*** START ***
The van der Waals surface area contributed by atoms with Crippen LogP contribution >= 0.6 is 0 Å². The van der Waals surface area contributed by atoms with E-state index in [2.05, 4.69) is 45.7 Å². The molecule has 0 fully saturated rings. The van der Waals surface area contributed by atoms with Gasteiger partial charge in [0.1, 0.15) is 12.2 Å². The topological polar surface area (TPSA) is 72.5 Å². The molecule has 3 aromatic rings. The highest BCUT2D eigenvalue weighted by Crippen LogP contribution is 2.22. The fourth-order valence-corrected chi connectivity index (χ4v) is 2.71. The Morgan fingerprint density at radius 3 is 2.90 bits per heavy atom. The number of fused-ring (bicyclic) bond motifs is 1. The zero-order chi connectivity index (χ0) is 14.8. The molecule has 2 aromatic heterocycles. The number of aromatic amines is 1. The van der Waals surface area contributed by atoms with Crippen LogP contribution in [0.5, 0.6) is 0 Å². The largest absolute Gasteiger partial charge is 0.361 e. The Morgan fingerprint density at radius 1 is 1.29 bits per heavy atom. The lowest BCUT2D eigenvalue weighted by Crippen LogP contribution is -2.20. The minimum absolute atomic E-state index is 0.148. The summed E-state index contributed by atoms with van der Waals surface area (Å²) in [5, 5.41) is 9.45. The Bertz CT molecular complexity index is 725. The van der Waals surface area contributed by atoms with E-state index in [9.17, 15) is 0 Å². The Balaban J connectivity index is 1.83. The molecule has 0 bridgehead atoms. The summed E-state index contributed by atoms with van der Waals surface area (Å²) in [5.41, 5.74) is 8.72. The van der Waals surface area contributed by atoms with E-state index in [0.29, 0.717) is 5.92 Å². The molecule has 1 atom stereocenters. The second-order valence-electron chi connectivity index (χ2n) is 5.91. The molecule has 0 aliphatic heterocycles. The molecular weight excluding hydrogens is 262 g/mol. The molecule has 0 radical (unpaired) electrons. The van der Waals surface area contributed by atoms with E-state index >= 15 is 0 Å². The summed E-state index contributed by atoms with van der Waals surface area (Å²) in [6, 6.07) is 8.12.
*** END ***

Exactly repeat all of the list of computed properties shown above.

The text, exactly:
The van der Waals surface area contributed by atoms with Crippen LogP contribution >= 0.6 is 0 Å². The van der Waals surface area contributed by atoms with E-state index in [2.05, 4.69) is 45.7 Å². The molecule has 0 fully saturated rings. The van der Waals surface area contributed by atoms with Gasteiger partial charge in [0.1, 0.15) is 12.2 Å². The topological polar surface area (TPSA) is 72.5 Å². The molecule has 3 aromatic rings. The highest BCUT2D eigenvalue weighted by Crippen LogP contribution is 2.22. The fourth-order valence-corrected chi connectivity index (χ4v) is 2.71. The Morgan fingerprint density at radius 3 is 2.90 bits per heavy atom. The number of fused-ring (bicyclic) bond motifs is 1. The zero-order chi connectivity index (χ0) is 14.8. The molecule has 2 aromatic heterocycles. The number of aromatic amines is 1. The van der Waals surface area contributed by atoms with Crippen LogP contribution in [0.5, 0.6) is 0 Å². The largest absolute Gasteiger partial charge is 0.361 e. The Morgan fingerprint density at radius 1 is 1.29 bits per heavy atom. The lowest BCUT2D eigenvalue weighted by Crippen LogP contribution is -2.20. The minimum absolute atomic E-state index is 0.148. The summed E-state index contributed by atoms with van der Waals surface area (Å²) in [5, 5.41) is 9.45. The Bertz CT molecular complexity index is 725. The van der Waals surface area contributed by atoms with E-state index in [9.17, 15) is 0 Å². The Balaban J connectivity index is 1.83. The molecule has 0 bridgehead atoms. The summed E-state index contributed by atoms with van der Waals surface area (Å²) in [5.41, 5.74) is 8.72. The van der Waals surface area contributed by atoms with E-state index in [0.29, 0.717) is 5.92 Å². The molecule has 1 atom stereocenters. The second-order valence-electron chi connectivity index (χ2n) is 5.91. The molecule has 0 aliphatic heterocycles. The molecular weight excluding hydrogens is 262 g/mol. The molecule has 0 radical (unpaired) electrons. The van der Waals surface area contributed by atoms with E-state index >= 15 is 0 Å². The summed E-state index contributed by atoms with van der Waals surface area (Å²) in [6, 6.07) is 8.12.